Chicks, Ducklings: Cute, But Risky Easter Gifts For Children

Ruzanna Harutyunyan's picture

Missouri health officials warned that parents who give their children chicks or ducklings for Easter could be putting their families at risk.

Those fuzzy chicks and ducklings that look so adorable are also frequent carriers of Salmonella bacteria and pose a risk of illness for anyone handling the birds, said Dr. Howard Pue, Missouri’s state public health veterinarian. That makes them inappropriate as Easter gifts for young children. Salmonella illness outbreaks in Missouri, Kansas, and other states have been traced to baby poultry.

“Although illness related to Salmonella usually goes away without treatment, it can become life-threatening,” Pue said. “Those who are more likely to get seriously ill with Salmonella infection include infants, children younger than five years old, organ transplant patients, people with HIV or AIDS and people receiving treatment for cancer.”


Salmonella are microscopic bacteria that can be passed through fecal matter to other animals or people. If the bacteria are ingested, the infection can cause diarrhea, fever, nausea, abdominal cramps, vomiting and headache. Symptoms usually begin within 12 to 72 hours after exposure, and last three to seven days. Most people recover without treatment. But children, the elderly, and people who are already sick are most vulnerable and more likely to experience severe illness requiring treatment or even hospitalization, Pue said.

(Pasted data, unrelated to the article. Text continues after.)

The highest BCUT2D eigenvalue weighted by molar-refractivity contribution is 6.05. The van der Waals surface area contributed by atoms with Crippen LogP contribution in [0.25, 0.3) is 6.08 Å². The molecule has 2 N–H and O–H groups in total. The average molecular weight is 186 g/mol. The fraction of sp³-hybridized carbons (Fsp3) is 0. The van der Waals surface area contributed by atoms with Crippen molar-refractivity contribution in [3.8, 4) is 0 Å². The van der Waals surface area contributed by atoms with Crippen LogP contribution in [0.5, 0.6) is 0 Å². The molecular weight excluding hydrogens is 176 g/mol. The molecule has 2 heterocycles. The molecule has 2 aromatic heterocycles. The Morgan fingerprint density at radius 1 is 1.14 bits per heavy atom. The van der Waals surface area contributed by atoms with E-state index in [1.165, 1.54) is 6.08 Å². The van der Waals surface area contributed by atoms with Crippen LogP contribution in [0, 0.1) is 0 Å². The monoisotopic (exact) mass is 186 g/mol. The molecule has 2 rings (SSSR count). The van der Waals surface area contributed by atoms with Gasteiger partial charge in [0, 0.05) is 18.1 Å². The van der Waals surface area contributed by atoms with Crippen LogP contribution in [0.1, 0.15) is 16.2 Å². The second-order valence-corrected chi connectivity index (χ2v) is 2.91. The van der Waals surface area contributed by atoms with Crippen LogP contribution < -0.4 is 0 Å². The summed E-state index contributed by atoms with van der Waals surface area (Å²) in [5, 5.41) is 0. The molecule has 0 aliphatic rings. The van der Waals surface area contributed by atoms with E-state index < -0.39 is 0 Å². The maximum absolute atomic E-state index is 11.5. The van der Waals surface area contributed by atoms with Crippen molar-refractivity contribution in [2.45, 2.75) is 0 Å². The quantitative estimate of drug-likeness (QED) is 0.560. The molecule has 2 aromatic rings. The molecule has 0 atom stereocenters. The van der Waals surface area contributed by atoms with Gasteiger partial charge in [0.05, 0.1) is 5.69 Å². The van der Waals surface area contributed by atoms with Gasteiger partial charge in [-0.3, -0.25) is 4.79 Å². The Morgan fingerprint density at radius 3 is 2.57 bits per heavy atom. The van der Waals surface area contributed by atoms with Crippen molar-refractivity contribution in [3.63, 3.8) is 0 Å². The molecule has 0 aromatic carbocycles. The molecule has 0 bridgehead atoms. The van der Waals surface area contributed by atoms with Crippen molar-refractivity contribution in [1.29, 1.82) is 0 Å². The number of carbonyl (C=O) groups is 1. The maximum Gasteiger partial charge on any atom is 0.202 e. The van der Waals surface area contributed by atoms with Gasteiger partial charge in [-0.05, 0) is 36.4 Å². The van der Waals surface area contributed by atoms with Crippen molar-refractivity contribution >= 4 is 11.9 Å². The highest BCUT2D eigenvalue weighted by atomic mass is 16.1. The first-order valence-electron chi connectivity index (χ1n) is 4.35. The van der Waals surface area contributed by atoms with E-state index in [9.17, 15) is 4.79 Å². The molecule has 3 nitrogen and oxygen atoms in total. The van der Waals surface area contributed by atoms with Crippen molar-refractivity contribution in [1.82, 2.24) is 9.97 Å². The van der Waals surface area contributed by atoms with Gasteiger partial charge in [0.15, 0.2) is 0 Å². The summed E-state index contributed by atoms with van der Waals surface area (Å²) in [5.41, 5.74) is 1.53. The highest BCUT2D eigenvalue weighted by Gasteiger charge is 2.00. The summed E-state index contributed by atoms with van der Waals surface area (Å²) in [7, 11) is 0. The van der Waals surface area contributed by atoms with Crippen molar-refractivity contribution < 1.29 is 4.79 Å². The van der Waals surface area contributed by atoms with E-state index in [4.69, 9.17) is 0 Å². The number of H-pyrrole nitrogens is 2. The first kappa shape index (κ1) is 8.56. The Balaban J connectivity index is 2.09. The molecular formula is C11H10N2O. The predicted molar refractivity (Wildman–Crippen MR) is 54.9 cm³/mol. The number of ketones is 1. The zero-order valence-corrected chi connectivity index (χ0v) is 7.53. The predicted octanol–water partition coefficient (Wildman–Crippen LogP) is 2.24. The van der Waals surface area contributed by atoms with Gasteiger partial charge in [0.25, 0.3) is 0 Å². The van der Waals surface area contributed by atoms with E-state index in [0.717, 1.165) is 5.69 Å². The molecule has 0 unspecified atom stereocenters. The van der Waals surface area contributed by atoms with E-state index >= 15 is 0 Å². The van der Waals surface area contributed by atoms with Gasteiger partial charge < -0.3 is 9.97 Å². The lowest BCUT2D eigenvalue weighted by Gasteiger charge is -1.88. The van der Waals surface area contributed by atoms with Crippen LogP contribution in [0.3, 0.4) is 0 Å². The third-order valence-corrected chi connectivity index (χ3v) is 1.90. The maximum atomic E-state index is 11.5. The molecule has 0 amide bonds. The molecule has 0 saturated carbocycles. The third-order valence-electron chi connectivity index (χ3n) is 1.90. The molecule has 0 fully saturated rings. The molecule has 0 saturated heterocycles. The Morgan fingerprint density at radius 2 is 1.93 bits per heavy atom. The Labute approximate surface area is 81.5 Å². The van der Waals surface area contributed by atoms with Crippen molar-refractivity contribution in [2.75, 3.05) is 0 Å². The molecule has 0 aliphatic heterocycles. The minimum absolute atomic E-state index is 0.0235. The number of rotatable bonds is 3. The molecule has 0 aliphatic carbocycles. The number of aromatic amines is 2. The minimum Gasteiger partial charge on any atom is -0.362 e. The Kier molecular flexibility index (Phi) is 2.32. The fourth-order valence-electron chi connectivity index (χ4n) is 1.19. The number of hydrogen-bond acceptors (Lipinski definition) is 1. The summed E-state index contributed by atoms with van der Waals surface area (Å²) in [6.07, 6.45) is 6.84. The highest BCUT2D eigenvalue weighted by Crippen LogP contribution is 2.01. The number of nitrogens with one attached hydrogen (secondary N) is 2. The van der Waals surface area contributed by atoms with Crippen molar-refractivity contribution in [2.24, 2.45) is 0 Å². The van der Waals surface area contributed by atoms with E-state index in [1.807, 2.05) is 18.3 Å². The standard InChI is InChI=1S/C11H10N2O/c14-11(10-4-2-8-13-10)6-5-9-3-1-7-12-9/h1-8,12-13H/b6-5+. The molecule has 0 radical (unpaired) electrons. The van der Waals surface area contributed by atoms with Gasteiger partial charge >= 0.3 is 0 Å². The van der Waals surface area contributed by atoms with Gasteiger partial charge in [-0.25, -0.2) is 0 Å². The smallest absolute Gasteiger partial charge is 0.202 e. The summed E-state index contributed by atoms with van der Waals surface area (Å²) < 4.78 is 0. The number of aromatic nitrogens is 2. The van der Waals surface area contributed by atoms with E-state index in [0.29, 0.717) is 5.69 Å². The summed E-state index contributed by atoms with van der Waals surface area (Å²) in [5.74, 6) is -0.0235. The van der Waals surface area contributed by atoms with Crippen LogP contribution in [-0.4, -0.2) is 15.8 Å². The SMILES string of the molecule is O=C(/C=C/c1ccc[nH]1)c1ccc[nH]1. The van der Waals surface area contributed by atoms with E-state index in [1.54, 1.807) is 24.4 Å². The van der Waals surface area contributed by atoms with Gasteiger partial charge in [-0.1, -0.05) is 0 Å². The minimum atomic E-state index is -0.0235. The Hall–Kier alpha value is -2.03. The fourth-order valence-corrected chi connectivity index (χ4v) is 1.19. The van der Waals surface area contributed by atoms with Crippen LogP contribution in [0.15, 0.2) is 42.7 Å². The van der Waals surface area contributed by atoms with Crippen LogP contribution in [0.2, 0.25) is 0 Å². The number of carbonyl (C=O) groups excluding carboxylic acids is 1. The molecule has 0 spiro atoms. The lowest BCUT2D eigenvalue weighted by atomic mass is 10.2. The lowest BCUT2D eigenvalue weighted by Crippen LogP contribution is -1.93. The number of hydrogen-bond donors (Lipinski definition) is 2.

Pue said infants and toddlers are at higher risk of salmonella infection because they commonly put their fingers and toys in their mouths. Therefore, children five years old and younger should not be allowed to handle wildlife or domesticated baby animals such as chicks and ducks. Further, adults should supervise older children if they handle these and other animals and ensure that they thoroughly wash their hands before moving on to other activities.

“While all this sounds serious, and it can be, it’s also very easy to prevent the spread of disease from these animals,” said Pue. “Proper hand washing after handling any pet is the key to preventing the spread of Salmonella bacteria from pets to people.”

After handling the birds or cleaning up after them, hands should be thoroughly washed with soap and warm water. The animals should be kept away from food preparation areas and children’s play areas. Animal feed and water bowls should not be cleaned or filled in food preparation areas or where small children are bathed.

Pue said day care providers and schools should take note of these risks as well. People sometimes bring baby animals to day care centers for children to pet and many schools do science projects involving hatching and raising chicks in the classroom. Parents should ensure that day care providers and teachers prevent children age five and younger from handling wildlife and domesticated baby animals. Because thorough hand washing is critical to preventing the spread of Salmonella, it is a good personal health practice to teach all children to wash their hands with soap and warm water after handling any animal, even the family pet.